In 2019 the drug was found to be tainted with high levels of a probable carcinogen. Not by chance or mistake in a few batches. The poison is created by ranitidine itself. Zantac’s makers and health regulators around the world recalled the drug, and in the spring of 2020 the FDA forced it off the market altogether. No company could manufacture it; nobody should ingest it. The carcinogen, called NDMA, was once added to rocket fuel and is now used only to induce cancer in lab rats. The FDA says consuming minuscule amounts isn’t harmful. But tests were revealing excessive amounts of NDMA in ranitidine—and a capacity to create even more over time. No version seemed safe.
From ranitidine’s beginning to its end, Glaxo had been warned by its own scientists and independent researchers about the potential danger. An account of those four decades emerges in hundreds of documents, thousands of pages, many of which have never been made public. Bloomberg Businessweek reviewed court filings, many still under seal, as well as studies, FDA transcripts and new drug applications obtained via Freedom of Information Act requests. They show that the FDA considered the cancer risks when approving ranitidine. But Glaxo didn’t share a critical study. Over the years, the company also backed flawed research designed to minimize concerns and chose not to routinely transport and store the medication in ways that could have eased the problem. Glaxo sold a drug that might harm people, tried to discount evidence of that and never gave anyone the slightest warning.
Plaintiffs’ lawyer: At any time when Zantac had been on the market for almost 50 years, did Glaxo cause anyone to test for the presence of NDMA, a probable human carcinogen, in the product it was selling to American consumers known as Zantac?
Glaxo senior medical adviser: Not to my knowledge.
—Deposition, June 2021
NDMA, which is short for N-Nitrosodimethylamine, is a yellow liquid that dissolves in water. It doesn’t have an odor or much of a taste. It was first linked to cancer in 1956 and is most toxic to the liver. It’s one of a group of chemicals called nitrosamines, which by the 1970s were considered the most potent carcinogens yet discovered. They caused cancer in every species of animal tested. A single dose of less than a milligram of NDMA can mutate mice cells and stimulate tumors, and 2 grams can kill a person in days.
Many people would end up taking Zantac for months, sometimes years, even decades.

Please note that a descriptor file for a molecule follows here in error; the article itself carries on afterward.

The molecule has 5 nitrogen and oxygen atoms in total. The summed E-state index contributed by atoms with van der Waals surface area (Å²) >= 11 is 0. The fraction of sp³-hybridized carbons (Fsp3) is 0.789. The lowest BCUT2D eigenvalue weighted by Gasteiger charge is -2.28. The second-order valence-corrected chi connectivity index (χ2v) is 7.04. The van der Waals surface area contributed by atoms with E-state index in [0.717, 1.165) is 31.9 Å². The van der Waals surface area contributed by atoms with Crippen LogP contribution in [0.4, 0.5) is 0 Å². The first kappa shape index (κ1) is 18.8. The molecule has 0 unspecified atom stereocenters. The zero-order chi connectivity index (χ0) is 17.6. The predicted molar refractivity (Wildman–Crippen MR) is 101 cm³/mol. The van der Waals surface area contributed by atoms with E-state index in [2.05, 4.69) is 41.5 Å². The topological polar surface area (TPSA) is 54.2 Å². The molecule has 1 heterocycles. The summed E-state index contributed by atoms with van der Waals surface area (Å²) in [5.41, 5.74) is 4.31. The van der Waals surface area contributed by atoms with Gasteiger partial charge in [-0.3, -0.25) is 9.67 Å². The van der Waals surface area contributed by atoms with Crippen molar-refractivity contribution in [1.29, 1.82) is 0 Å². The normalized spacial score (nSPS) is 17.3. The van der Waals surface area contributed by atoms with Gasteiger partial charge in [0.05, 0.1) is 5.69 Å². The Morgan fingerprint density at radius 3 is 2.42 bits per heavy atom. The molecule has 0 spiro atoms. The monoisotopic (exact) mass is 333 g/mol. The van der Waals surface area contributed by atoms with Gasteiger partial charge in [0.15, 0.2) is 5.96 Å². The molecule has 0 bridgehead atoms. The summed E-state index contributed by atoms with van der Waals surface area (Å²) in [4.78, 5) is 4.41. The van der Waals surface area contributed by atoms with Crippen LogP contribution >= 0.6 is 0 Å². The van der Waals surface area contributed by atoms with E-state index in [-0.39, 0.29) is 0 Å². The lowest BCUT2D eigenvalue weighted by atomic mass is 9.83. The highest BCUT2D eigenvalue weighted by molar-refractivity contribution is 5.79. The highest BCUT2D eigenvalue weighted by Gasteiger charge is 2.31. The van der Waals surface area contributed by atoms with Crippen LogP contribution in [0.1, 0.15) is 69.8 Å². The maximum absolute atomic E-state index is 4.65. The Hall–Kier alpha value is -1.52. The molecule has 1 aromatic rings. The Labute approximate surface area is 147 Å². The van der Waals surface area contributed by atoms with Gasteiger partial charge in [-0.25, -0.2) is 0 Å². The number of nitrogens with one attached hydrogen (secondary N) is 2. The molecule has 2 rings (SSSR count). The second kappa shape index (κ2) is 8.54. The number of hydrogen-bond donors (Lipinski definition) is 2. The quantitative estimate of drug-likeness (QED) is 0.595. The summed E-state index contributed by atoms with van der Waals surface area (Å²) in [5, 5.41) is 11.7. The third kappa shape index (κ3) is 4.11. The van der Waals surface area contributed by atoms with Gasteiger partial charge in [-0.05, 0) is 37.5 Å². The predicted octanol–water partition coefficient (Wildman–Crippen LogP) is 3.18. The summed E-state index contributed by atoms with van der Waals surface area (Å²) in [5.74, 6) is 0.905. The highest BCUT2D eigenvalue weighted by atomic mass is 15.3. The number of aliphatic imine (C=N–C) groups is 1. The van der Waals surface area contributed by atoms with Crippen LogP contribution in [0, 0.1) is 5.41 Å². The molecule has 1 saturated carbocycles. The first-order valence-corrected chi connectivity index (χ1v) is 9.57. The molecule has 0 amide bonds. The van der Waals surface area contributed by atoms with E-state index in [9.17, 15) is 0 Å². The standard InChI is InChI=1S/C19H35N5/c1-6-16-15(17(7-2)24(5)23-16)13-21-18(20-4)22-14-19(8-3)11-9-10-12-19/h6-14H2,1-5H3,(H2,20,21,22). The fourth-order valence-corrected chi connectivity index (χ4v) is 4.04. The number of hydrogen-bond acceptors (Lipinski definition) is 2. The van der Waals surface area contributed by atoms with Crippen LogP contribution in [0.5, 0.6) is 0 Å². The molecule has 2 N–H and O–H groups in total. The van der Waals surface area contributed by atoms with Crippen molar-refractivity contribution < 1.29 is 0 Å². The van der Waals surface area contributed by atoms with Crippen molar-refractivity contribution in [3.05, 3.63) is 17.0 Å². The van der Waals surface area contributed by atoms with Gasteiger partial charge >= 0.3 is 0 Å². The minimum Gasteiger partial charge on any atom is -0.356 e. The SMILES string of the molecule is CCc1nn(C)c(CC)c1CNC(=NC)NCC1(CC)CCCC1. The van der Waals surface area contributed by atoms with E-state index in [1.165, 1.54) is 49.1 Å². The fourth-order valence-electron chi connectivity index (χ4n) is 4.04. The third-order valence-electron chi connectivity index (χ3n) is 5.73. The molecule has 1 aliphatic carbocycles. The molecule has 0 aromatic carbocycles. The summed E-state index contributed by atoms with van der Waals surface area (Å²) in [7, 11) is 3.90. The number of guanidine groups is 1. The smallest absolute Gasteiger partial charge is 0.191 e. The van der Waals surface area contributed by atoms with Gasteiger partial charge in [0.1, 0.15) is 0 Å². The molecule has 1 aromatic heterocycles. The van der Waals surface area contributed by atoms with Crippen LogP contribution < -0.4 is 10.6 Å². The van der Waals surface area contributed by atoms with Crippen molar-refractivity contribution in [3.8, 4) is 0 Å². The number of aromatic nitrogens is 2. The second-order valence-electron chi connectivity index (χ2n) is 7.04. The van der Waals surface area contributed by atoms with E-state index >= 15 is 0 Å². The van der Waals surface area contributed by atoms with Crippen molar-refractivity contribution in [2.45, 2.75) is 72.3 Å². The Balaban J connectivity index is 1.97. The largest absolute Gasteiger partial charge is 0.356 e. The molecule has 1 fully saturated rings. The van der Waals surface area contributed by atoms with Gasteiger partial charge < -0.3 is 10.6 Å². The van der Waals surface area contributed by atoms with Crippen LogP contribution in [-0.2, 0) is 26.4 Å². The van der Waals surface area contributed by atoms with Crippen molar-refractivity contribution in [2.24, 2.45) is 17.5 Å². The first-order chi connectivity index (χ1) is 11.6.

The 1981 in-house study that Glaxo hid:
Glaxo asked one of its scientists to conduct his own tests: Richard Tanner, who worked in the biochemical pharmacology division. He got the same results. He identified as much as 232,000 nanograms of NDMA in some samples. When the FDA later deemed that a tiny amount of NDMA was acceptable in any drug, that amount was 96ng. Tanner didn’t find NDMA when he used a lower nitrite level, which the company now says is closer to conditions in an actual human stomach. But back in 1982, court documents show, Glaxo kept the study secret. The associate director of clinical research in the US was never told about the Tanner report. The senior medical adviser for gastrointestinal research was unaware of it. So was the FDA.
Their competitors which made Tagamet, even did a study told them in 1982 that their drug would form NDMA.
It’s all about the money, and GSK became the largest drug company in the world at one point:
Zantac’s sales in the US that first year were about $125 million, which made it one of the best launches of a drug ever. “
That year, Tagamet became the first billion-dollar drug. The next year, Zantac overtook Tagamet.
In 1995, Glaxo completed a hostile takeover of another British drug company, Wellcome. Five years later, in 2000, Glaxo Wellcome acquired its longtime rival, known then as SmithKline Beecham. It was the biggest merger in the industry’s history and created the biggest drug company in the world, GlaxoSmithKline.
GSK was hit with a $3b fine “the largest health-care fraud settlement in US history”
This had nothing to do with Zantac, it was for their next two top selling productions. Spot the pattern?
In 2012 the company agreed to plead guilty and pay a $3 billion fine for marketing drugs for inappropriate uses, disregarding safety data and cheating Medicaid. The drugs were among the company’s most popular after Zantac: Paxil, Wellbutrin and the diabetes drug Avandia. The US Department of Justice called it the largest health-care fraud settlement in US history and the largest payment ever by a drug company. Two years later, China fined GSK $500 million and deported a top executive for bribing doctors to prescribe its drugs. The company told the BBC it had “published a statement of apology to the Chinese government and its people.”
In September 2019 the FDA received a 19-page document that made some alarming claims about ranitidine. Valisure, a private lab operating independently of the FDA, said it had found extremely high levels of NDMA in Zantac and several generic versions of ranitidine. Valisure had begun testing for NDMA the year before, when the FDA first recalled batches of the blood pressure medication valsartan because they were contaminated with it. This situation seemed worse. Valisure had found NDMA in every version of ranitidine it tested and concluded the problem was inherent to the molecule itself.
As a sign of how few people know how bad Zantac potentially is, the “new” version of it called famotidine is being marketed “building on the Zantac brand’s established history and legacy.”
February 16, 2023 at 03:00PM